Flags and flagpoles
For whatever reason, over the past couple of weeks I have noticed an increase in folks around town displaying their American flags. I don’t know whether it is because we have just passed the 20th anniversary of the tragedy of 9/11, or if it has to do with the recent election, or if I just happen to notice more flags.
It seems that people are displaying their flags in different ways than before. I’ve seen pickup trucks with flags mounted on the bed, the red-white-and-blue flapping in the breeze as they drive down the road. I’ve seen front yards with the smaller flags adorning the mailboxes and walkways; and I have noticed what seems like more people putting their flags out daily on the mounted brackets on the front side of their homes, and also on the big flagpoles in their front yards.
I have always been a patriotic sort, even before 9/11/2001. Fourth of July was always one of my favorite holidays, and I loved displaying the flag and adorning my house with flags inside and out. But before, it seems no one displayed the flag all the time, except government buildings, schools, or the post office. It was almost an unwritten rule that you only displayed flags on Memorial Day, Flag Day, or the Fourth of July. I am mighty glad that tradition changed.
What I believe (or would LIKE to believe) is that people have a renewed appreciation for America, the greatest country in the world. Maybe the people showing their American flags are trying to get others to understand their adoration for this country, saying, “Let’s find a common ground. Oh, I know what it is! It is America! God bless America, the land that I love!”
During the past 20 years, many people erected flagpoles in their front yards. I read recently about a man who was a veteran and put a flagpole in his yard to fly his cherished American flag. He lived in a gated community. The association told him he had to remove it, but he refused. They fined him, and he still refused. (Good for him!!)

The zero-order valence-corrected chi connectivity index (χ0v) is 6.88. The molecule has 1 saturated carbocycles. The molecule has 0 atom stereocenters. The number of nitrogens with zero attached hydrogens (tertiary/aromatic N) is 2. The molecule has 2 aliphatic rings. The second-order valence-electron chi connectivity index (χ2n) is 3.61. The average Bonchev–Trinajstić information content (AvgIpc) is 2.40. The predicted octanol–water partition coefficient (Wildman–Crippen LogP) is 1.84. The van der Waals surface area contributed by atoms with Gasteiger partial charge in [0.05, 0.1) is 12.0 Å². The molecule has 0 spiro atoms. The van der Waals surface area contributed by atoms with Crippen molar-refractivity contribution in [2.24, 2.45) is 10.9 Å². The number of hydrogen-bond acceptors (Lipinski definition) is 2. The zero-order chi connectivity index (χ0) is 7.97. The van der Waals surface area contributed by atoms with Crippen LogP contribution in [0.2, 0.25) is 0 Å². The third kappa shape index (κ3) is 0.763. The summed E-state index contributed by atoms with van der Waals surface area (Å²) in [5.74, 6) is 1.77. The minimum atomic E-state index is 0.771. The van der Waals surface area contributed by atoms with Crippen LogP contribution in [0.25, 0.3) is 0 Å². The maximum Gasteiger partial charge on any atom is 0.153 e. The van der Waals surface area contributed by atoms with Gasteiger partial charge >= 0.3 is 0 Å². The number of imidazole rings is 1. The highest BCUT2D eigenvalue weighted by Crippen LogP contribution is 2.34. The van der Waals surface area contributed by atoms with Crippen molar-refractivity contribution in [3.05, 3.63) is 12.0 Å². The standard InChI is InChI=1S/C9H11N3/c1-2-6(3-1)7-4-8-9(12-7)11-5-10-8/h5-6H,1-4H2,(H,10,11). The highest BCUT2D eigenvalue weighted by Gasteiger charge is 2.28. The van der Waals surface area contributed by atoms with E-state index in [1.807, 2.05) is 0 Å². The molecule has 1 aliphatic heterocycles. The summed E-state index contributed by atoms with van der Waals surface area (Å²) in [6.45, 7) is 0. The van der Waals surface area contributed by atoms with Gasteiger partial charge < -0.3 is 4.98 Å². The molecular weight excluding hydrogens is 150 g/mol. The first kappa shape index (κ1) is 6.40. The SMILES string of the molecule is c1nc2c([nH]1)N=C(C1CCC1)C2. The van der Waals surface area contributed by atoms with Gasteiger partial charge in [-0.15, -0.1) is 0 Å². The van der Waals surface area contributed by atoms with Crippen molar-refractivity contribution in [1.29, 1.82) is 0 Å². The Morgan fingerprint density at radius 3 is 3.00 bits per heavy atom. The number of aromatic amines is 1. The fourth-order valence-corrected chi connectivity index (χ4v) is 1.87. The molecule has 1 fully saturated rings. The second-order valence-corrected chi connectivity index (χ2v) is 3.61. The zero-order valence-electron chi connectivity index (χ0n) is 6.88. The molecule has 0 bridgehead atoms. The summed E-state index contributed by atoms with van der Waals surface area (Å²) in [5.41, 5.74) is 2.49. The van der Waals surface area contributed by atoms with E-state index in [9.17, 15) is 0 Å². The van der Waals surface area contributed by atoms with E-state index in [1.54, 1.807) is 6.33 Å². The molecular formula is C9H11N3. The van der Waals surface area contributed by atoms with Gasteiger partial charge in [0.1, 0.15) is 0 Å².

My mother loved to display the American flag, too. Do you remember after 9/11 when people got those little flags that would clamp onto the window of the car? Mama got those and put on both of their cars. When a flag would wear out, which happened often, she would replace it. Year after year, she replaced those little flags on the cars. She had a stockpile of those little flags, which got harder to find as time passed. She died 15 years after 9/11, and until almost the day she died, she had one of those little flags on her car.
To me, the American flag demands respect. It represents something we treasure, whether we recognize that or not. It is a symbol of our freedom, and the struggles it took to attain it. As I look at our flag, I am thankful for all those who fought to protect it, and for those who died for the sake of all of us who enjoy a country where we can make our own decisions about what is best for us as individuals, and we can vote to decide what is best for us as a nation. The flag represents the United States of America. Display it with pride.